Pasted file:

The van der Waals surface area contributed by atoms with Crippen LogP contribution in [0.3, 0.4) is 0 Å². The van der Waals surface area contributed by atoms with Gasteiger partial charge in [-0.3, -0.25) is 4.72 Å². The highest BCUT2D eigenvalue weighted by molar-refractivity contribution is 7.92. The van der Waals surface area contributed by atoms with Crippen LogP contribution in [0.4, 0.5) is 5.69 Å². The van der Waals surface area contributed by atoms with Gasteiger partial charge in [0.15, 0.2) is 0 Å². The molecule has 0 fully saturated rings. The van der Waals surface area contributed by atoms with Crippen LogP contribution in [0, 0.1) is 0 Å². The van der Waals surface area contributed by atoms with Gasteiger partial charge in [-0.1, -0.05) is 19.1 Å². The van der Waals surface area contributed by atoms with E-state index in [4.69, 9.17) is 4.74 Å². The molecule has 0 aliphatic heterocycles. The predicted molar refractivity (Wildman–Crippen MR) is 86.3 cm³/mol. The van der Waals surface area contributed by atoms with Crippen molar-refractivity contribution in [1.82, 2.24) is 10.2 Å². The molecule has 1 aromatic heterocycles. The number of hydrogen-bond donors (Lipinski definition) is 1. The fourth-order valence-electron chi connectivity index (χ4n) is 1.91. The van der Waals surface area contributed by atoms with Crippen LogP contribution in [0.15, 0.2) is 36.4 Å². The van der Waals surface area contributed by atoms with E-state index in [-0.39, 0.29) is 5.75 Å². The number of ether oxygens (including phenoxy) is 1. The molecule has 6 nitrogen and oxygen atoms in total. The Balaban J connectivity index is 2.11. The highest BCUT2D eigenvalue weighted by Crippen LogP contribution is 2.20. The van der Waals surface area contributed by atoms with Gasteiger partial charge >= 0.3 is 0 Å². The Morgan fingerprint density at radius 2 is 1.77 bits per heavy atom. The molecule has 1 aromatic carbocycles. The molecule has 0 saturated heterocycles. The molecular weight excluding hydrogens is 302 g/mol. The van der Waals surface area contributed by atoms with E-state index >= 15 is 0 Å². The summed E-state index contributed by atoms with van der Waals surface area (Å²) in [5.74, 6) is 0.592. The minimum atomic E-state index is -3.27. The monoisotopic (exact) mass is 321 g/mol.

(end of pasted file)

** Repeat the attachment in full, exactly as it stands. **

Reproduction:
The van der Waals surface area contributed by atoms with Crippen LogP contribution in [0.3, 0.4) is 0 Å². The van der Waals surface area contributed by atoms with Gasteiger partial charge in [-0.3, -0.25) is 4.72 Å². The highest BCUT2D eigenvalue weighted by molar-refractivity contribution is 7.92. The van der Waals surface area contributed by atoms with Crippen LogP contribution in [0.4, 0.5) is 5.69 Å². The van der Waals surface area contributed by atoms with Gasteiger partial charge in [0.15, 0.2) is 0 Å². The molecule has 0 fully saturated rings. The van der Waals surface area contributed by atoms with Crippen LogP contribution in [0, 0.1) is 0 Å². The van der Waals surface area contributed by atoms with Gasteiger partial charge in [-0.1, -0.05) is 19.1 Å². The van der Waals surface area contributed by atoms with E-state index in [4.69, 9.17) is 4.74 Å². The molecule has 0 aliphatic heterocycles. The predicted molar refractivity (Wildman–Crippen MR) is 86.3 cm³/mol. The van der Waals surface area contributed by atoms with Crippen molar-refractivity contribution in [1.82, 2.24) is 10.2 Å². The molecule has 1 aromatic heterocycles. The number of hydrogen-bond donors (Lipinski definition) is 1. The fourth-order valence-electron chi connectivity index (χ4n) is 1.91. The van der Waals surface area contributed by atoms with Crippen LogP contribution in [0.15, 0.2) is 36.4 Å². The van der Waals surface area contributed by atoms with E-state index in [-0.39, 0.29) is 5.75 Å². The number of ether oxygens (including phenoxy) is 1. The molecule has 6 nitrogen and oxygen atoms in total. The Balaban J connectivity index is 2.11. The highest BCUT2D eigenvalue weighted by Crippen LogP contribution is 2.20. The van der Waals surface area contributed by atoms with Gasteiger partial charge >= 0.3 is 0 Å². The Morgan fingerprint density at radius 2 is 1.77 bits per heavy atom. The molecule has 1 aromatic carbocycles. The molecule has 0 saturated heterocycles. The molecular weight excluding hydrogens is 302 g/mol. The van der Waals surface area contributed by atoms with E-state index >= 15 is 0 Å². The summed E-state index contributed by atoms with van der Waals surface area (Å²) in [5.74, 6) is 0.592. The minimum atomic E-state index is -3.27. The monoisotopic (exact) mass is 321 g/mol.